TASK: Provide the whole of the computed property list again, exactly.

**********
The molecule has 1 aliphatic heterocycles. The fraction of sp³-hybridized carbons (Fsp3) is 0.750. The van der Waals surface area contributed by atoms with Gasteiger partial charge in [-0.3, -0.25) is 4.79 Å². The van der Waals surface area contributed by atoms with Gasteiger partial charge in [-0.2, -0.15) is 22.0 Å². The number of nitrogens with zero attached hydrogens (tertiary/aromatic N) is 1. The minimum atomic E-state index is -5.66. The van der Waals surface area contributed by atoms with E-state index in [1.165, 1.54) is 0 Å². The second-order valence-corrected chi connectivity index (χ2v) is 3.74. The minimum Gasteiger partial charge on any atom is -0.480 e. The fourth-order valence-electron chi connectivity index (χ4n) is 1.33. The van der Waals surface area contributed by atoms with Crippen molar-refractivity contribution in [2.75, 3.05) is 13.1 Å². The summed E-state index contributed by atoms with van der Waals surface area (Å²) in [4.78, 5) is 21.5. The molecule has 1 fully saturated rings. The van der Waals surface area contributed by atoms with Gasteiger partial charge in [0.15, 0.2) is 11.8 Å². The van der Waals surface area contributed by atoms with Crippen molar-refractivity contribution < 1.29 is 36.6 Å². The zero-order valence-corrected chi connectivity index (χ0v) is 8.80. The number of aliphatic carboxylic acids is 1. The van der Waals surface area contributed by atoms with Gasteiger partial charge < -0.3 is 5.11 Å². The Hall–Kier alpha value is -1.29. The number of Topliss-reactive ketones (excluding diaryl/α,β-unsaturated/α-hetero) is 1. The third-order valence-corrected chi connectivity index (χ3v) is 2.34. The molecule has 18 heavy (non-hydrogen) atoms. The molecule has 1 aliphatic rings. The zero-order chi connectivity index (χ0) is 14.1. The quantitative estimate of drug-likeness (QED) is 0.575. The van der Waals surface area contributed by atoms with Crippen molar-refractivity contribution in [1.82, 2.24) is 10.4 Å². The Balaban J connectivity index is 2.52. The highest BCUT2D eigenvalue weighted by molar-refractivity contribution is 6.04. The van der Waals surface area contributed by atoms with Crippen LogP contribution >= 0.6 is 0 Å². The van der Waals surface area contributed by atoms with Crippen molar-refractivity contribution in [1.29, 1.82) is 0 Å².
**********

The molecule has 1 aliphatic heterocycles. The fraction of sp³-hybridized carbons (Fsp3) is 0.750. The van der Waals surface area contributed by atoms with Gasteiger partial charge in [-0.3, -0.25) is 4.79 Å². The van der Waals surface area contributed by atoms with Gasteiger partial charge in [-0.2, -0.15) is 22.0 Å². The number of nitrogens with zero attached hydrogens (tertiary/aromatic N) is 1. The minimum atomic E-state index is -5.66. The van der Waals surface area contributed by atoms with E-state index in [1.165, 1.54) is 0 Å². The second-order valence-corrected chi connectivity index (χ2v) is 3.74. The minimum Gasteiger partial charge on any atom is -0.480 e. The fourth-order valence-electron chi connectivity index (χ4n) is 1.33. The van der Waals surface area contributed by atoms with Crippen molar-refractivity contribution in [2.75, 3.05) is 13.1 Å². The summed E-state index contributed by atoms with van der Waals surface area (Å²) in [4.78, 5) is 21.5. The molecule has 1 fully saturated rings. The van der Waals surface area contributed by atoms with Gasteiger partial charge in [0.15, 0.2) is 11.8 Å². The van der Waals surface area contributed by atoms with Crippen molar-refractivity contribution < 1.29 is 36.6 Å². The zero-order valence-corrected chi connectivity index (χ0v) is 8.80. The number of aliphatic carboxylic acids is 1. The van der Waals surface area contributed by atoms with Gasteiger partial charge < -0.3 is 5.11 Å². The Hall–Kier alpha value is -1.29. The number of Topliss-reactive ketones (excluding diaryl/α,β-unsaturated/α-hetero) is 1. The third-order valence-corrected chi connectivity index (χ3v) is 2.34. The molecule has 18 heavy (non-hydrogen) atoms. The molecule has 1 aliphatic rings. The zero-order chi connectivity index (χ0) is 14.1. The quantitative estimate of drug-likeness (QED) is 0.575. The van der Waals surface area contributed by atoms with Crippen molar-refractivity contribution in [1.82, 2.24) is 10.4 Å². The Balaban J connectivity index is 2.52. The highest BCUT2D eigenvalue weighted by molar-refractivity contribution is 6.04. The van der Waals surface area contributed by atoms with Crippen LogP contribution >= 0.6 is 0 Å². The van der Waals surface area contributed by atoms with Crippen molar-refractivity contribution in [1.29, 1.82) is 0 Å².